By Mr. Lawrence Wong, Senior Counselor of HOME Programme, AIC; Ms Sharon Ganga, Programme Manager of HOME Programme, AIC & Dr Rina Nga, Head – Medical Services, SCS Hospice Care
Summary of talk by: Dorothy Lim
In the first presentation, Mr Lawrence Wong expounded on the role of Advanced Care Planning in a home care setting and fundamentally, the need for Advanced Care Planning in the first place.
What is Advanced Care Planning (ACP)
Mr Wong defines ACP as a series of communications between healthcare workers and the patient, which involves understanding, discussing and communicating the patient’s healthcare preferences. Being an inclusive process, it involves the patient’s loved ones; and will not only help the patient but also their loved ones, in making informed decisions and future plans that would be aligned to the patient’s desires when the patient loses his/her ability to make decisions. It is a staged process based on the patient’s health conditions. During the ACP discussion, expectations and care choices are clarified with the patient. It is also a form of reassurance to their loved ones – that they are carrying out what patients truly want. Although it is still a challenge for family members to make tough decisions, it ensures that such decisions are in accordance to the patient’s wishes. Hence, the patient’s loved ones need not feel guilty or burdened while making such difficult decisions.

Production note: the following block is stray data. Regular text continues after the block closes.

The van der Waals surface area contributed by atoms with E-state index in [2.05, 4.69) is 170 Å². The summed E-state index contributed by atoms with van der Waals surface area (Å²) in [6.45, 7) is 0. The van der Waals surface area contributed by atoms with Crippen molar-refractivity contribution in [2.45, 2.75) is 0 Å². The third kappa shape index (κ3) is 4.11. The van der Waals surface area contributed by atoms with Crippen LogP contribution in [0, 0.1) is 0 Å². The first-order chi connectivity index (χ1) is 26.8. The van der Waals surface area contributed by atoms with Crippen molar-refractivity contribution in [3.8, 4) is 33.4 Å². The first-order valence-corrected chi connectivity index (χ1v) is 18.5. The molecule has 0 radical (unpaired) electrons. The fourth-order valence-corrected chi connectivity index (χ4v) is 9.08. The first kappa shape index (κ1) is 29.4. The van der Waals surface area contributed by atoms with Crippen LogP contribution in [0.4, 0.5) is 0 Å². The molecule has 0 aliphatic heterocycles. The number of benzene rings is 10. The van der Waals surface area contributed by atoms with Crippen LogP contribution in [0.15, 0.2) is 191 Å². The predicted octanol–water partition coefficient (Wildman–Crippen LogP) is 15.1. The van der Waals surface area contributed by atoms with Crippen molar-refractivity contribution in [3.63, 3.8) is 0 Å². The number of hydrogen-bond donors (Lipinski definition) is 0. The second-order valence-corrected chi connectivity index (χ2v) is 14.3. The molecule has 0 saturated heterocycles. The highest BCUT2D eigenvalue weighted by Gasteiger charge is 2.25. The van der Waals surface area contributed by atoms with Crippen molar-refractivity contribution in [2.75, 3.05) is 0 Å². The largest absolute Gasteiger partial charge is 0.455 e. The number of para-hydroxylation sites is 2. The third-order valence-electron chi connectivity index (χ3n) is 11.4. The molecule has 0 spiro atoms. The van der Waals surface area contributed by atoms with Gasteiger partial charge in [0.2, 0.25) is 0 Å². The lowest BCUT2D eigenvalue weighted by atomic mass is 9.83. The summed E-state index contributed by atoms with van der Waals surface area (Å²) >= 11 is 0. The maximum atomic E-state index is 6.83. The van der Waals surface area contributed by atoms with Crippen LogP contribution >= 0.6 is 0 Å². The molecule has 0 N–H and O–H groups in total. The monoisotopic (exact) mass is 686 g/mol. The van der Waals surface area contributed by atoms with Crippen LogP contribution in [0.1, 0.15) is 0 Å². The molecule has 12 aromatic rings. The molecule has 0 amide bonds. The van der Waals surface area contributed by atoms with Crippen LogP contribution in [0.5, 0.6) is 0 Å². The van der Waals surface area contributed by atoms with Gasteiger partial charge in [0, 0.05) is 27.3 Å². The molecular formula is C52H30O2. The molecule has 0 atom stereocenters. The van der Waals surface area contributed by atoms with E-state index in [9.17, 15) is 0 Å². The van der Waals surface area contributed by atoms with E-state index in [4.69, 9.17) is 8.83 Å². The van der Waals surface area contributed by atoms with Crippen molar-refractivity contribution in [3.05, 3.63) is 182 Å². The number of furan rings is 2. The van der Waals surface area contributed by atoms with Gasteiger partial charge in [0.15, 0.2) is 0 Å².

Role of ACP in Home Care Setting
Mr. Wong highlights that many people today suffer from chronic diseases but each patient’s illness trajectory varies vastly from others of different diseases. Due to the rapidly fluctuating conditions in patients, there is a high need to track the changes in their preferences for care throughout their sickness, to ensure the continuity of care when they are transferred from hospital to home care or vice versa.